Mindfulness is Associated with Stable and Flexible Personalities
By John M. de Castro, Ph.D.
“mindfulness meditation, may help shape a person’s personality traits and promote a healthier self-concept.” – April McDowell
Personality characteristics are thought to be relatively permanent traits that form an individual’s distinctive character. Current psychological research and theorization on personality has suggested that there are five basic personality characteristics. The so called “Big 5” are Extraversion, Agreeableness, Openness to Experience, Conscientiousness, and Emotional Stability. The enduring trait of mindfulness has a positive relationship with all of the “Big 5” characteristics.
Recently, these characteristics have been organized into two overarching metatraits; stability and flexibility. The relationship of trait mindfulness to these two metatraits has not been explored.
In today’s Research News article “The Mindful Personality II: Exploring the Metatraits from a Cybernetic Perspective.” (See summary below or view the full text of the study at: https://www.ncbi.nlm.nih.gov/pmc/articles/PMC5979271/), Hanley and colleagues examine the relationship of the enduring characteristic of mindfulness with the stability and flexibility metatraits. The researchers recruited adult participants online and had them complete measures of the Big 5 Personality Traits, mindfulness, and psychological well-being. From the Big 5 they extracted measures of the metatraits stability and flexibility.
They found, as have others, that the higher the levels of mindfulness the higher the levels of each of the Big 5 personality traits. Using structural modelling they found that mindfulness was positively associated with both metatraits of stability and flexibility and these, in turn, were positively associated with psychological well-being. In other words, the higher the levels of dispositional mindfulness, the higher the levels of stability and flexibility, the better the psychological health of the individual. This was also true for all of the five facets of mindfulness; observing, describing, acting with awareness, non-reactivity, and non-judging.
This study is correlational and causation cannot be concluded. But these results are in line with previous findings of the positive relationship of mindfulness with the Big 5 personality traits. The findings extend this positive relationship to the two stability and flexibility, the metatraits derived from the Big 5 traits. They suggest that mindfulness is associated with stable and flexible personalities. Mindful individuals do not overreact to distractions, interference, unexpected events and at the same time are more open and able to respond differently and creatively to situations. Hence, mindful people have personalities better able to deal with the ups and downs and twists and turns of life.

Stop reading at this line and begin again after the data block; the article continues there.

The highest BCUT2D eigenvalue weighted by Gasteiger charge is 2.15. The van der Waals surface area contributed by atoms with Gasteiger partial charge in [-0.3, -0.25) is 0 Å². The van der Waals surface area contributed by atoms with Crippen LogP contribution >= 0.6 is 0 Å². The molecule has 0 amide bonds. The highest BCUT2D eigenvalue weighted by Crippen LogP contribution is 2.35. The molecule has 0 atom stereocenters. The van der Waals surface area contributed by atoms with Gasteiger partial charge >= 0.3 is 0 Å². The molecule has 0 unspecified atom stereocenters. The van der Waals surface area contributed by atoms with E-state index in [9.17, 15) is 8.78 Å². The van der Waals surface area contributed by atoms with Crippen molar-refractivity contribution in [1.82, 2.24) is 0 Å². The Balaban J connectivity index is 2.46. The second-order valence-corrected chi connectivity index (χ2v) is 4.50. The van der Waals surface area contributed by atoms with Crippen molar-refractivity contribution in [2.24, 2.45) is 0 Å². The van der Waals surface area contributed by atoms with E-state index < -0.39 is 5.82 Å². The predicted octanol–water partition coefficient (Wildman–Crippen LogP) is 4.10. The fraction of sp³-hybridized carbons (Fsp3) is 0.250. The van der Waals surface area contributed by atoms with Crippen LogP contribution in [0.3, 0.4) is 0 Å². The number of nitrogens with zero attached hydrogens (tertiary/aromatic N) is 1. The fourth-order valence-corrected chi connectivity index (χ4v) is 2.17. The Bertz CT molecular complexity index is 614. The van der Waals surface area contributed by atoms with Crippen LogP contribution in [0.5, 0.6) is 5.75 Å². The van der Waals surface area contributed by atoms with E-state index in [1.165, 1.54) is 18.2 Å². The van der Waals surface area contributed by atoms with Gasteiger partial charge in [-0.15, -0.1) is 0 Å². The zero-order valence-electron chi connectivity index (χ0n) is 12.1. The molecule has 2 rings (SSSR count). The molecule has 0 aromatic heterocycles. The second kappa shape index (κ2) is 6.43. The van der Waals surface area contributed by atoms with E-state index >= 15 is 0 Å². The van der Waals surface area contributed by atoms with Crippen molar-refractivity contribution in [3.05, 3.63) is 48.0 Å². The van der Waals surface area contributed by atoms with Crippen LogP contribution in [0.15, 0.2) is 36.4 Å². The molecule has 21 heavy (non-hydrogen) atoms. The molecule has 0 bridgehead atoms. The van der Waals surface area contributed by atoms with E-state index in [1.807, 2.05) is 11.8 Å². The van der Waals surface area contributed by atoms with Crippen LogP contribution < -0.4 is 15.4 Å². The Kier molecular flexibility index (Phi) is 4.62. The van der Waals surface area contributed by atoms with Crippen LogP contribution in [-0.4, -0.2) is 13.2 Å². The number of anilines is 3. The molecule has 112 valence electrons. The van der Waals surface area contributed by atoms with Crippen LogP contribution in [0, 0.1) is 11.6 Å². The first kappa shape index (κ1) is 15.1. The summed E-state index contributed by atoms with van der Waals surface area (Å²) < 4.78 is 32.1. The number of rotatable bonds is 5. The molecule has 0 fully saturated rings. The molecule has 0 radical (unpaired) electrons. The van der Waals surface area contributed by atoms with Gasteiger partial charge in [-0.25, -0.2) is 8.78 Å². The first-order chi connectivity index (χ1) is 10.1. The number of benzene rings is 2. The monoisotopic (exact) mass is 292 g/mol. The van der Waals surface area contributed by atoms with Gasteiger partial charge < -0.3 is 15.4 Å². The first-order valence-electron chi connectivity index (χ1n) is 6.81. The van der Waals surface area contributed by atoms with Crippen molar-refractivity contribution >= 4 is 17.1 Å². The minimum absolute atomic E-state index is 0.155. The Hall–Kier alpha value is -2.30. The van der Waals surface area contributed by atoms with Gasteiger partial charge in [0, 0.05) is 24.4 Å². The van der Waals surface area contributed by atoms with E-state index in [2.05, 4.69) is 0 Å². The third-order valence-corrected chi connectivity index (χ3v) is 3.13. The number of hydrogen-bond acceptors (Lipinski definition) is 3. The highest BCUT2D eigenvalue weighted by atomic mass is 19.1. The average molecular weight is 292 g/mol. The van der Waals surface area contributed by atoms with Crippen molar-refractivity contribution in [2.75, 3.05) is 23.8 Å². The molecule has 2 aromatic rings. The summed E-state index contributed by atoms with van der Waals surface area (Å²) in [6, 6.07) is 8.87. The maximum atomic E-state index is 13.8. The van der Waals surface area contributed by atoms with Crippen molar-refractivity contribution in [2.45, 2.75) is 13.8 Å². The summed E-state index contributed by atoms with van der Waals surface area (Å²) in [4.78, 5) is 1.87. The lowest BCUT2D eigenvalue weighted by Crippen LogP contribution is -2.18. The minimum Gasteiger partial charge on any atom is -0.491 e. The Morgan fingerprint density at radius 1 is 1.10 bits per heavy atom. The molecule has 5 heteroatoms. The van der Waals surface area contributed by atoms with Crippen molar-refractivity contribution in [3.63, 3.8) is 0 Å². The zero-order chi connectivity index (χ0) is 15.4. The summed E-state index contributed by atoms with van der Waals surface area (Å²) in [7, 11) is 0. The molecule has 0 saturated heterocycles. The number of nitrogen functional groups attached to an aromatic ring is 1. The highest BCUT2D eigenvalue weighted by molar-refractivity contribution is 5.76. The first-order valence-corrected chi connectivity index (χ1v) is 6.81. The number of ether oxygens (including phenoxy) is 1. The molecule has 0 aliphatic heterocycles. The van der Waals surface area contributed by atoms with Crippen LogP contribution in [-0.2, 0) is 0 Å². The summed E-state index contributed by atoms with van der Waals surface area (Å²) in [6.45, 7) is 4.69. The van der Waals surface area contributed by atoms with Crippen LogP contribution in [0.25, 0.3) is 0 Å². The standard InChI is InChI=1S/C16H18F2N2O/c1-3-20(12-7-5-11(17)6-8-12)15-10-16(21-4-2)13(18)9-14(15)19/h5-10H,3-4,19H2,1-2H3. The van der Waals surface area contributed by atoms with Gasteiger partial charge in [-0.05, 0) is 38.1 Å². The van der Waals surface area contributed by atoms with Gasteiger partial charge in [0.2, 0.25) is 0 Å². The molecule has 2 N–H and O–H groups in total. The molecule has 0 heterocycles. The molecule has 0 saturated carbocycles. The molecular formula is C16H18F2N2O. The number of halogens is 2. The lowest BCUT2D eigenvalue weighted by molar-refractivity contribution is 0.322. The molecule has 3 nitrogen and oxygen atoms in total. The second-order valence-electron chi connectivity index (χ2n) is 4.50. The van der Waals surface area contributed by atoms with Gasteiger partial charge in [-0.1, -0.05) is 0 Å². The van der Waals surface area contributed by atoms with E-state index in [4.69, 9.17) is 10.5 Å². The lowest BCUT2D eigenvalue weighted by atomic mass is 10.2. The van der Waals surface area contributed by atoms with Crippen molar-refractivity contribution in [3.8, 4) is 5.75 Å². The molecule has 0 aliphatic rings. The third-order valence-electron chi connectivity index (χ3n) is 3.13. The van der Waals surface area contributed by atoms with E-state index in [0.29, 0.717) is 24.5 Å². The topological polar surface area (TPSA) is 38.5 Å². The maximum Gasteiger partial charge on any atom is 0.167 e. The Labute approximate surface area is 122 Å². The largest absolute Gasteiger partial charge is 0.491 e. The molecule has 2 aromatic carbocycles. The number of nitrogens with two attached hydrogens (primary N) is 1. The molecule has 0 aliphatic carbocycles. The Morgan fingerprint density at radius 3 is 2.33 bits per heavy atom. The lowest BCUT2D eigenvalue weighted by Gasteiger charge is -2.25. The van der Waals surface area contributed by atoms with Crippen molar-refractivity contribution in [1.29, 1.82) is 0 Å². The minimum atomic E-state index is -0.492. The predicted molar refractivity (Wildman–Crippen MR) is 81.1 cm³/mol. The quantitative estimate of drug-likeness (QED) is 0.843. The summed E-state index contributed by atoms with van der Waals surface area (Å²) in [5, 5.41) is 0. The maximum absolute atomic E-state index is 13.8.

“Overall, the findings . . . expand upon previous mindfulness-related research by demonstrating a strong relationship between mindfulness and enhanced level of some personality characteristics including openness, theory of mind, suggestibility and pro-social behaviour.” – Hossein Kaviani
CMCS – Center for Mindfulness and Contemplative Studies
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Hanley, A. W., Baker, A. K., & Garland, E. L. (2018). The Mindful Personality II: Exploring the Metatraits from a Cybernetic Perspective. Mindfulness, 9(3), 972–979. doi:10.1007/s12671-017-0836-5
Relationships between dispositional mindfulness and the personality metatraits, stability and plasticity, remain unexplored despite continued efforts to more accurately characterize associations between dispositional mindfulness and personality. The metatraits are theorized to constitute basic requirements for biological survival and their expression is believed to be a strong determinant of well-being. As such, this study used path analysis to explore associations between dispositional mindfulness, the metatraits and psychological well-being in a sample of 403 American adults. Results indicate that dispositional mindfulness is principally associated with stability, or the capacity to sustain currently operative schemas and goals. Results further suggest a positive relationship between dispositional mindfulness and plasticity, or the tendency to flexibly adapt to changing circumstances. A more granular investigation of these associations demonstrated that the facets of dispositional mindfulness are differentially related with the metatraits. Ultimately, the metatraits were found to fully mediate the relationship between dispositional mindfulness and psychological well-being.